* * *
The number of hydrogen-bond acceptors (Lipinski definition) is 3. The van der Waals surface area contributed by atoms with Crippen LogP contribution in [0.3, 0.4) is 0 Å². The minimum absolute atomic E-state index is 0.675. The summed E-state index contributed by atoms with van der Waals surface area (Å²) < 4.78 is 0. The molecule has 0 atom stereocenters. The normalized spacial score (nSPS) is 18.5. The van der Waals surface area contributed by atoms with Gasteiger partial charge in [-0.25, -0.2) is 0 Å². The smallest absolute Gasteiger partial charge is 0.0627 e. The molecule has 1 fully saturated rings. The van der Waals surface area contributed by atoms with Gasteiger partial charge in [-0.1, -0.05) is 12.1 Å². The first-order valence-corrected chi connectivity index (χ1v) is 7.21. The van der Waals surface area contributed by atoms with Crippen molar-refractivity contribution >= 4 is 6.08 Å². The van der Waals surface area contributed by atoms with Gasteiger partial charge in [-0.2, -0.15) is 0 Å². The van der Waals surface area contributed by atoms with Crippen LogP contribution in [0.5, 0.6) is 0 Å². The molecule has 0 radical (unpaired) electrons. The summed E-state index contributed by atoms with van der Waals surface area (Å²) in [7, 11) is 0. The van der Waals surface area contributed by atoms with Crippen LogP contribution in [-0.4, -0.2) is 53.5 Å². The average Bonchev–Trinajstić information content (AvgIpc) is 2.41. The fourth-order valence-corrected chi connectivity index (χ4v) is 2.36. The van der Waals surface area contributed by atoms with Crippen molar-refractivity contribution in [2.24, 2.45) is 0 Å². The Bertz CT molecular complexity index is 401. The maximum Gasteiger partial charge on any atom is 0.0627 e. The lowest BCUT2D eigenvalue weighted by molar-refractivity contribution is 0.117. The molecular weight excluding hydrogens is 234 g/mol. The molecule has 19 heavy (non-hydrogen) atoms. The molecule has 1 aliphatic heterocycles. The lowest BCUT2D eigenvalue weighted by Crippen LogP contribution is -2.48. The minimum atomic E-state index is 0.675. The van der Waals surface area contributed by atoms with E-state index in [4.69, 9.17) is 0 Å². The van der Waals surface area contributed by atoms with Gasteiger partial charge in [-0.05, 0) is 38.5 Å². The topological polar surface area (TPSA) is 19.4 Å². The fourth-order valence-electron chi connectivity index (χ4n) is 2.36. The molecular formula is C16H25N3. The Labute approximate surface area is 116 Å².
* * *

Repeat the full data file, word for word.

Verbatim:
The number of hydrogen-bond acceptors (Lipinski definition) is 3. The van der Waals surface area contributed by atoms with Crippen LogP contribution in [0.3, 0.4) is 0 Å². The minimum absolute atomic E-state index is 0.675. The summed E-state index contributed by atoms with van der Waals surface area (Å²) < 4.78 is 0. The molecule has 0 atom stereocenters. The normalized spacial score (nSPS) is 18.5. The van der Waals surface area contributed by atoms with Gasteiger partial charge in [-0.25, -0.2) is 0 Å². The smallest absolute Gasteiger partial charge is 0.0627 e. The molecule has 1 fully saturated rings. The van der Waals surface area contributed by atoms with Gasteiger partial charge in [-0.1, -0.05) is 12.1 Å². The first-order valence-corrected chi connectivity index (χ1v) is 7.21. The van der Waals surface area contributed by atoms with Crippen molar-refractivity contribution >= 4 is 6.08 Å². The van der Waals surface area contributed by atoms with Gasteiger partial charge in [-0.2, -0.15) is 0 Å². The van der Waals surface area contributed by atoms with Crippen LogP contribution in [0.5, 0.6) is 0 Å². The molecule has 0 radical (unpaired) electrons. The summed E-state index contributed by atoms with van der Waals surface area (Å²) in [7, 11) is 0. The van der Waals surface area contributed by atoms with Crippen LogP contribution in [-0.4, -0.2) is 53.5 Å². The average Bonchev–Trinajstić information content (AvgIpc) is 2.41. The fourth-order valence-corrected chi connectivity index (χ4v) is 2.36. The van der Waals surface area contributed by atoms with Crippen molar-refractivity contribution in [2.24, 2.45) is 0 Å². The Bertz CT molecular complexity index is 401. The maximum Gasteiger partial charge on any atom is 0.0627 e. The lowest BCUT2D eigenvalue weighted by molar-refractivity contribution is 0.117. The molecular weight excluding hydrogens is 234 g/mol. The molecule has 19 heavy (non-hydrogen) atoms. The molecule has 1 aliphatic heterocycles. The lowest BCUT2D eigenvalue weighted by Crippen LogP contribution is -2.48. The minimum atomic E-state index is 0.675. The van der Waals surface area contributed by atoms with E-state index in [4.69, 9.17) is 0 Å². The van der Waals surface area contributed by atoms with Gasteiger partial charge in [-0.05, 0) is 38.5 Å². The topological polar surface area (TPSA) is 19.4 Å². The fourth-order valence-electron chi connectivity index (χ4n) is 2.36. The molecular formula is C16H25N3. The Labute approximate surface area is 116 Å².